Living in China taught me so much about Chinese food. The sugar laden versions of what we eat in the west isn’t at all what I experienced there… so that means we don’t eat Chinese very often now that we are in Amsterdam. China is such a diverse country but if there is one thing that unites them, it has to be food. Asking someone what they ate that day is the same as asking them how they are.  So you can imagine I was pretty excited to get to try all sorts of new and exciting things. There were some misses of course but overall it was the best food journey I have had yet!  My mouth is watering thinking about all the amazing meals we had there.

Before moving to Asia, we had one firm rule while traveling – no eating from places that had pictures on the menu.  This rule has served us well (mostly to avoid tourist traps!) but when we moved to Shanghai and couldn’t read or speak the language, pictures on menus became much more appealing.  One of our first meals after we arrived in Shanghai was at a restaurant in a shopping mall near our hotel.  Thankfully it had pictures and we ordered what we could most easily recognise.  One of those items was duck with pancakes.  I still remember when it came to the table – a huge pile of duck all cut up – still  on the bone.  It wasn’t exactly how I had imagined it, but it was delicious!  I still remember those flavours 5 years later… So to celebrate the year of the rooster, I am making my own version of those yummy pancakes and sharing the recipe with you!

Chinese Duck Pancakes

Serves 6

For the Duck:

  • 2 duck breasts** or if readily available, a whole duck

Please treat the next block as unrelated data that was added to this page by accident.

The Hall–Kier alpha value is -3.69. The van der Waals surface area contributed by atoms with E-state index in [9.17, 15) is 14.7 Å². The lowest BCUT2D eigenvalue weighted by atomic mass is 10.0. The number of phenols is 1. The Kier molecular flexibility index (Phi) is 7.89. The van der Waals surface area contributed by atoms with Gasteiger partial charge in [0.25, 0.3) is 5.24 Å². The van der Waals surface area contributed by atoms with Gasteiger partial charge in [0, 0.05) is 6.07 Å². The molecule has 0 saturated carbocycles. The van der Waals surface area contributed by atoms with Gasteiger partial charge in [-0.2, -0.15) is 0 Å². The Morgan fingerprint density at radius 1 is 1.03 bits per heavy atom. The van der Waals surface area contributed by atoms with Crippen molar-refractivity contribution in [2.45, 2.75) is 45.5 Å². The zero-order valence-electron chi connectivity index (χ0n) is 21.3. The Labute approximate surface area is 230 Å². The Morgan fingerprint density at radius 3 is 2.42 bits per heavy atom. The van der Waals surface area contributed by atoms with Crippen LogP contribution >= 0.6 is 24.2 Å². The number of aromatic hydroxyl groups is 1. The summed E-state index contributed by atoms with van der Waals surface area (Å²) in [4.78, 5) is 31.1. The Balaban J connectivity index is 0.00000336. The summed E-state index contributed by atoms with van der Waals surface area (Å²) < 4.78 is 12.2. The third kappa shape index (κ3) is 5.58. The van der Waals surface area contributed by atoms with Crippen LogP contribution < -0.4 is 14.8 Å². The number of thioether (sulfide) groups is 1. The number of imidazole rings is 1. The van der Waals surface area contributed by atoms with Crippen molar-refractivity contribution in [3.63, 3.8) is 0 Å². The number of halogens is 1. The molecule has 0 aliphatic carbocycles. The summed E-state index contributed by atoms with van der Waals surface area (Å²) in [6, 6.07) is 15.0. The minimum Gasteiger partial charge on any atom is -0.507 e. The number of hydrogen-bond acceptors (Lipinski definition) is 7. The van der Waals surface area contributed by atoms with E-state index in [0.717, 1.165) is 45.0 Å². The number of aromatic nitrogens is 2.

• Chinese 5 spice
  • olive oil
  • hoisin sauce
  • 1/3 of a cucumber, julienned – sliced into thin batons
  • 3 green onions, julienned
  • Pickled Radishes

** if you prefer you can do this with boneless chicken thighs – equally delicious! **

For the pancakes

  • 2 cups flour plus more for rolling
  • 1/2 cup boiling water
  • 1/2 cold water
  • seseme oil
  • a pair of chop sticks

Start by preheating the oven to 150C. Place the duck on a rack inside a roasting dish, rub with oil and dust all over with the 5 spice.  Cook the breasts for 1.5 hours or a whole bird for 3, making sure to check on it periodically and removing some of the fat drippings as it cooks. You can also bast the meat with some of the drippings to make sure it doesn’t dry out. Turn the heat up to 200C for the last 10 minutes to crisp up that skin.  When done, remove the bird and put it aside to rest.  Once cooled, tear the meat into pieces with your fingers or some forks.

While your meat cools, make your pancake dough.  Place your flour in a bowl and mix in the hot water and then cold water, stirring with your chopsticks until a dough forms.  Dust a clean surface, turn out your dough and knead until it forms a smooth ball – about 5 minutes. Let is rest under a clean damp towel for 20-30 minutes.  Once rested, roll your dough into a log and then cut the log into 10-12 pieces.  Sprinkle your board with more flour, taking 2 pieces at a time (while the others rest under that damp towel), pat them down into a free form pancake.  Brush the top of one with oil, and place other pancake on top. Roll them out to form a 6inch pancake.  Don’t worry if its not perfectly round – that’s how you know its homemade 😉

Heat a heavy bottomed skillet and add a drop of oil to coat.  Peel your pancakes apart (it’s easier than you’d think!). Cook your pancake on one side until its brown and bubbling (about 1 minute) and then flip.  The second side will cook faster so make sure to keep an eye out! Keep your cooked pancakes under a damp cloth until serving. You can make these in advance and then steam them to reheat before serving.

*Sorry no photos of the pancakes. I was also trying to feed my boys their dinner at the same time – but followed this recipe – Mandarin Pancakes

To serve, take a pancake, add a good helping of the duck and garnish with fresh cucumber,spring onion and for a bit of a kick the spicy pickles.  Finish with a drizzle of hoisin sauce.  If your hoisin is too thick, thin it out with a little water.

This recipe left us with plenty of leftovers…and was just as delicious out of the fridge cold for breakfast.